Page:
August 20th, 2013 by Rebekah Smith
In our February newsletter, I wrote about a U.S. Bankruptcy Court’s recent suggestion that the “striking” disparity between experts’ conclusions in a case before it, “lends credibility to the concept that the DCF method is subject to manipulation.” This post summarizes another case from the Delaware Chancery Court that addresses the same issues.
Coming from both cases are almost eerily similar opinions with respect to the expert’s “selecting parameters that pushed his valuation in the direction he wanted to go” (from the Bachrach case) and from this Verizon case, “for nearly every step of the DCF analysis, [the plaintiff’s expert] selected inputs that forced [the company’s] value lower.” These aren’t the only two cases where the Courts have been critical of valuation experts and over the next few blog posts; we will recap those cases here, as well. Stay tuned!
U.S. Bank B.A. v Verizon Communications, Inc.
The issue in U.S. Bank B.A. v Verizon Communications, Inc. (2013 U.S. Dist LEXI 8521) was the enterprise value of a Verizon wholly owned subsidiary on the day that Verizon spun it off as an independent company that subsequently filed Chapter 11 bankruptcy in early 2009. There were contemporaneous valuations which indicated the enterprise value ranged between $10.5 and $15 billion.
The Plaintiff employed an expert for the litigation who employed three methods: the “market multiple method”, the “comparable transaction method”, and the Discounted Cash Flows Method (“DCF”). The first two methods produced a range of value from $11.7 billion to $15.8 billion. The DCF however, resulted in a valuation range of $5.4 billion to $6.3 billion. The Plaintiff’s expert weighted the DCF method at 70% and the other two methods at 15% each resulting in a value range of $7.5 billion to $8.8 billion and concluded that the business was insolvent at the time of the spin-off when considering the spin-off debt.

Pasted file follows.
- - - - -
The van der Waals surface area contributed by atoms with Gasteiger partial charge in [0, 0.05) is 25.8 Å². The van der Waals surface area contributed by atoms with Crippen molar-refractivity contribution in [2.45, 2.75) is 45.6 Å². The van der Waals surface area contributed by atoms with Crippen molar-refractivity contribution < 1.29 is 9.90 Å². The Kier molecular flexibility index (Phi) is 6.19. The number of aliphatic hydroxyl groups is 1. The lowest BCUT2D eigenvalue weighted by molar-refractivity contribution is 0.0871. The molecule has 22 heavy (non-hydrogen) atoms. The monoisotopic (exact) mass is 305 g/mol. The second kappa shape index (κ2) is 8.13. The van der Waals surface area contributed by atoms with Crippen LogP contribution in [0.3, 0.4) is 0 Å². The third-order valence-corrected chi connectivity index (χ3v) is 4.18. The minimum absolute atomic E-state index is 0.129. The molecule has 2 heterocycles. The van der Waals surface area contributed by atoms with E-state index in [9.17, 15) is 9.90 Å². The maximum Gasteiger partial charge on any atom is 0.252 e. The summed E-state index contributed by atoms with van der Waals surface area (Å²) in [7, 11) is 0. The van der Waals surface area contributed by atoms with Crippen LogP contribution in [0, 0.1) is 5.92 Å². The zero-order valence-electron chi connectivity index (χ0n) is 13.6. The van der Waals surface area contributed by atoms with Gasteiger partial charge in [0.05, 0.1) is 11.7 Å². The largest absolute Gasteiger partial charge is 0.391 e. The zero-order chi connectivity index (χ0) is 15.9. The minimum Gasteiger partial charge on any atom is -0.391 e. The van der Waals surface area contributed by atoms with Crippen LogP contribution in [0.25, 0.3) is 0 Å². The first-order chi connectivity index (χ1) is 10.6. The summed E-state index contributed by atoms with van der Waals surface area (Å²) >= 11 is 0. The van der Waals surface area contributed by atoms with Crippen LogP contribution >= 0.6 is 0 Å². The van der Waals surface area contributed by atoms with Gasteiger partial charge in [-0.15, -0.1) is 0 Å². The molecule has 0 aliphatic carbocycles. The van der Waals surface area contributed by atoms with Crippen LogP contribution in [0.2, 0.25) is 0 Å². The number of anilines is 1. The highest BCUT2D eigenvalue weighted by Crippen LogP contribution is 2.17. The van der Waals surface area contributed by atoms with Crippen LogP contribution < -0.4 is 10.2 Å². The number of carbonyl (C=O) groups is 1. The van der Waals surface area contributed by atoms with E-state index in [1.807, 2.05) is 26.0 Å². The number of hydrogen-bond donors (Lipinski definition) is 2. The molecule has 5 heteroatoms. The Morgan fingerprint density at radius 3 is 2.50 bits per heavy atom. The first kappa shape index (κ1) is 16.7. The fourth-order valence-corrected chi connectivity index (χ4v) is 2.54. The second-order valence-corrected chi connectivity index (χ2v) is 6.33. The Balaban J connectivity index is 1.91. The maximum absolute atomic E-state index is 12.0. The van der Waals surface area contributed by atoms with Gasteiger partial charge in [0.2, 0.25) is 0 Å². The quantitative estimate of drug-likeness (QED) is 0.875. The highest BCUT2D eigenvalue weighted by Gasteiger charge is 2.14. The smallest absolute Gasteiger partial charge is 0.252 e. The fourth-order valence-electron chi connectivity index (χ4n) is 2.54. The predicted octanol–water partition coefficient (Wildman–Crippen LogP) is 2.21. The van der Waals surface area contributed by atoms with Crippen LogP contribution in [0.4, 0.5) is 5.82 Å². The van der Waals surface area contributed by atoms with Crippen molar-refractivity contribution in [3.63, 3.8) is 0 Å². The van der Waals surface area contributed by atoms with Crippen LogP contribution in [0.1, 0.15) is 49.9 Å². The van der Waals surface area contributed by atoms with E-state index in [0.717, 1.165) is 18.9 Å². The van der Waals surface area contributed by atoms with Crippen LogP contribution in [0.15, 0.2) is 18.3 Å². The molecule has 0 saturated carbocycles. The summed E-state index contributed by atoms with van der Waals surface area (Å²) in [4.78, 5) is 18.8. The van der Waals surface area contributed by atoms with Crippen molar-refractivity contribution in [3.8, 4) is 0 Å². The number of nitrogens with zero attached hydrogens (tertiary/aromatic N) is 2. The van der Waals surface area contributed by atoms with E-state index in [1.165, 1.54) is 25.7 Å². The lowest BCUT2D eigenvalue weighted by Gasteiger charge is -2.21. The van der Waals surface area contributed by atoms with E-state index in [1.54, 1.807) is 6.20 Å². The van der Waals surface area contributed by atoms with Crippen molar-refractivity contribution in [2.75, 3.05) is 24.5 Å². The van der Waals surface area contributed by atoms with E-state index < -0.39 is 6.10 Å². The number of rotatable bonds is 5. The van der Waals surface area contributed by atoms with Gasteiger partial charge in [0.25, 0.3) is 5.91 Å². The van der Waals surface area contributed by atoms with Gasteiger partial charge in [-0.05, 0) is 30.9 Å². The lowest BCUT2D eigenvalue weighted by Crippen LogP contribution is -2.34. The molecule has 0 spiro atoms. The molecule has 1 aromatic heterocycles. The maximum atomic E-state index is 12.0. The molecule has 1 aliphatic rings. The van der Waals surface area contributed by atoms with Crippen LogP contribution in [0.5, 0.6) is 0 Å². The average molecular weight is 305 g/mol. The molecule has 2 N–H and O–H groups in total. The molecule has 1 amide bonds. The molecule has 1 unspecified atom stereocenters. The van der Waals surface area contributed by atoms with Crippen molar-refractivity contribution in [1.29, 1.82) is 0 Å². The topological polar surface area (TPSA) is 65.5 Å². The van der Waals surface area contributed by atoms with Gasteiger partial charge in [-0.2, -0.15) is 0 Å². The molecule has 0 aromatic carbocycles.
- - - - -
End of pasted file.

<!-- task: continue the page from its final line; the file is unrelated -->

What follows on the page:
The Defendant’s expert offered criticisms of the Plaintiff’s expert’s DCF calculation. Among those were that the expert: used overly pessimistic and inappropriate projections, made an inappropriate downward adjustments to an already conservative projection of the cash flows, made assumptions that were not based in reality, employed an inflated discount rate, and used a capital structure that was not consistent with the industry in the US. Further, the DCF approach resulted in an outlier that was inappropriately assigned more weight than the other two, more consistent valuation approaches.
The Defendant’s expert demonstrated that merely correcting for these items led to an increase in the value to a range of $9.7 to $10.6 billion and invalidated the Plaintiff’s expert’s conclusion that the business was insolvent.
The Court found for the defendants’ valuation. “For nearly every step of the DCF analysis, [the plaintiff’s expert] selected inputs that forced [the company’s] value lower,” the Court said. The result was a valuation “that is low in the extreme and that implied an incredibly low trading multiple for [the subject.]” Further the Court concluded that the plaintiff’s DCF method produced a value that — by the expert’s own admission — was an outlier, yet rather than disregard and assign a low value to the “outlier,” the expert did the opposite and assigned it a high weight.